Photograph by Justin Lane, EPA/Corbis
Published October 29, 2013
When a massive fire destroyed six blocks of boardwalk in Seaside Park and neighboring Seaside Heights in northern New Jersey last month, blame was placed on an event that had happened 11 months earlier: Superstorm Sandy.
How could last year's storm spark a fire that burned whole blocks of boardwalk and destroyed more than 50 businesses?
The answer lies in the invisible damage that floods can wreak on electrical wiring, experts say.
Even pinhole-size damage to an electrical wire's insulation can lead to the wire heating up over 200 degrees. This can spark a fire that can burn down homes, businesses, or, in this case, a beloved boardwalk that had just gotten back in business.
Using an electrical wire with damaged insulation under a boardwalk or in a home is "like driving a car on bald tires. It doesn't mean the car is going to fail, but it could," said Dave Brender, national program manager of electrical applications for the Copper Development Association, a trade group for the electrical industry. "You're asking for trouble."
Anatomy of a Wire
A typical electrical wire is made up of two components: The first is the metal that carries the electricity, which is commonly copper but can also be copper wound around an aluminum core. The second is the insulation, which is usually made out of polyvinyl chloride, also known as PVC.
PVC is a common insulator, but it's not perfect, said John Destasio, a machinery technician in Seaside Park.
"Because we need wiring to be flexible, we must make it out of a flexible material," he said. But that means it's "vulnerable to breakdown through time, erosion, and heat."
Windblown sand can cut tiny holes in the wiring's insulation, Destasio said. That allows water to seep in and come in contact with the metal of the wire's core.
Freshwater alone can corrode the metal (think about an old car rusting in the rain), but saltwater residue acts as an enhancer and speeds up the process (as does water tainted by gasoline from a flooded gas station, oil from a flooded car, or sewage from a burst sewer main).
That situation can create a dangerous feedback loop, Destasio said. Corrosion of the wire creates resistance to the electricity moving through it, which then generates more heat. Heat quickens corrosion on the wire, which further increases resistance, which generates even more heat.
Eventually, the hot wire reaches a temperature at which it breaks down more of the insulation. At that point, arcs of electricity can pass through the air from one wire to another, like little bolts of lightning.
"If that arc were hot enough, and [if it] comes into contact with something flammable, you get fire," said Destasio.
After a storm like Sandy, it can be hard to tell which wires inside structures were affected by water, and even harder to tell if insulation suffered small-scale damage.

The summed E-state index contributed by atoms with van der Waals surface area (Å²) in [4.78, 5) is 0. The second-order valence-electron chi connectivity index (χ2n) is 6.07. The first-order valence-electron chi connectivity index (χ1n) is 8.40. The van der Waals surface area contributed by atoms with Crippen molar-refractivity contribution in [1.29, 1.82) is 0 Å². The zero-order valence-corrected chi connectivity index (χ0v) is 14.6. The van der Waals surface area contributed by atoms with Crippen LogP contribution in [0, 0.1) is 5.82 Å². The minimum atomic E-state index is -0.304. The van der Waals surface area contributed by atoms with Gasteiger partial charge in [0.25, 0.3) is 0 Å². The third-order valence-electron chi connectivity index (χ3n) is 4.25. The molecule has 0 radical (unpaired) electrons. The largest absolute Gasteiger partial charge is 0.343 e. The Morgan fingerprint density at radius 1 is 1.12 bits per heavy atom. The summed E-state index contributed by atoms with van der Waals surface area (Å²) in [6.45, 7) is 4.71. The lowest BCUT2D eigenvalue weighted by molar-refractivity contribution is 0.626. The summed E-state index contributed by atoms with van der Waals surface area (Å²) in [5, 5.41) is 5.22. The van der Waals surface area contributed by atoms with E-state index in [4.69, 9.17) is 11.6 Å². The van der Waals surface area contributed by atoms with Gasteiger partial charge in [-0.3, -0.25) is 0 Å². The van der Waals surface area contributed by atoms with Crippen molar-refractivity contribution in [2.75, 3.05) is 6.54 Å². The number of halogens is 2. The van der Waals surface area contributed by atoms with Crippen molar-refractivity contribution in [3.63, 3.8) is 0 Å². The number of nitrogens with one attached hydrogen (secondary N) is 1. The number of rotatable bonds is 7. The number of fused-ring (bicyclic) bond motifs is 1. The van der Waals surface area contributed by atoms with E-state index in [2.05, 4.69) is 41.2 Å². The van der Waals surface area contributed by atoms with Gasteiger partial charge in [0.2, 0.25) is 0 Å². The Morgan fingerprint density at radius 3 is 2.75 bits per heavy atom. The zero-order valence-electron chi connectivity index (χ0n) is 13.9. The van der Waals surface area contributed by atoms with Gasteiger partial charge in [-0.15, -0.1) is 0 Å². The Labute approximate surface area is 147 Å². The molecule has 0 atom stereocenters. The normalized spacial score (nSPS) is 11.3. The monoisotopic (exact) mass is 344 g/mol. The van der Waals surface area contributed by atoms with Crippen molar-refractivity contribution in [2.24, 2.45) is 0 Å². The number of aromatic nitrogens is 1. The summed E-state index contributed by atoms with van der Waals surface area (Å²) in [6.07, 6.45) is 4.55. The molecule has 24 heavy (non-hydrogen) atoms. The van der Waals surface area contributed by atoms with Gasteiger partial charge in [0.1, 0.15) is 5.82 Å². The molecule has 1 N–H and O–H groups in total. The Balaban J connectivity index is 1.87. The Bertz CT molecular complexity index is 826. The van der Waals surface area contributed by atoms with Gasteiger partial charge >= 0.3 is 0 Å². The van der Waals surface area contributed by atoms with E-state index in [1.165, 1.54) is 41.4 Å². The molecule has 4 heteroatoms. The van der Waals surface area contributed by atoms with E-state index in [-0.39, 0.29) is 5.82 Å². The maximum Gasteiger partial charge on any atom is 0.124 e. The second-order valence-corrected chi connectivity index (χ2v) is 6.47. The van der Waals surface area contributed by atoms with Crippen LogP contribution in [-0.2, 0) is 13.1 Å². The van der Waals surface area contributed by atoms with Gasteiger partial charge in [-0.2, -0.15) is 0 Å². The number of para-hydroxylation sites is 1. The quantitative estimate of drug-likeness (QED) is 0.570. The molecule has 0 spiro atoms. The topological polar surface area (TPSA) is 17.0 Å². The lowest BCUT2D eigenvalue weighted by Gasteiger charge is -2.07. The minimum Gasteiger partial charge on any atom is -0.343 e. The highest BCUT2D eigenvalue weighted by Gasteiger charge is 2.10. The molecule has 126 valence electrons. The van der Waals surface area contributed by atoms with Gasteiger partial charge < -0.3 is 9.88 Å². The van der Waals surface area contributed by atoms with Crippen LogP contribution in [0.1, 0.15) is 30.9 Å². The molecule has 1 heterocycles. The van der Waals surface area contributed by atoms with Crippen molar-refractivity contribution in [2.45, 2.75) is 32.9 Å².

The same problem emerged after the major flooding in Colorado in September and in North Dakota in April.
Even if the lights still work, there could be wire damage that leads to fires months or even years later, Brender said.
Technicians use ohmmeters to measure how much resistance is in a wire, Destasio said. If they find a great deal, it can suggest a wire is compromised, but wires with minimal damage often check out fine but can have problems later.
Much of the wiring used up and down the East Coast is decades old and may not be up to current codes. Some storm-damaged wiring may have had worn or substandard insulation to begin with.
Much of the wire used on boardwalks or in seaside structures was never intended to be flooded by seawater, because large storm events like Sandy have been relatively rare until recently.
The Seaside fire was a big, visible example, but post-Sandy fires have been affecting homes and businesses along the Jersey Shore for months.
In March, the town of Strathmere—which has a year-round population of 158 people and is about 70 miles (113 kilometers) south of Seaside Park—saw two fires within 18 hours of each other. One was in an office and the other was in a home; both were determined to be linked to Sandy's flooding of internal wiring.
The official cause of the Seaside fire was the failure of electrical wiring that ran under the boardwalk. Officials attributed it to both the age of the wiring, some of which dated back to the 1970s, and to exposure to saltwater during Superstorm Sandy.
The danger doesn't stop with boardwalk wiring, though. Anything with a motor that was flooded by saltwater—like a garage refrigerator that started working again when the power came back on—poses a risk, said Brender.
The safest thing to do is replace any wiring that might have been affected by floodwater.
"That light bulb might light, but it's like a ticking time bomb, and you don't know it," Brender said.
Feed the World
How do we feed nine billion people by 2050, and how do we do so sustainably?
We've made our magazine's best stories about the future of food available in a free iPad app.
Latest From Nat Geo
These cooing Casanovas use showstopping plumage to court females and fend off rivals.
Meet a trapper who keeps Florida's streets, sewers, and Kennedy Space Center alligator free.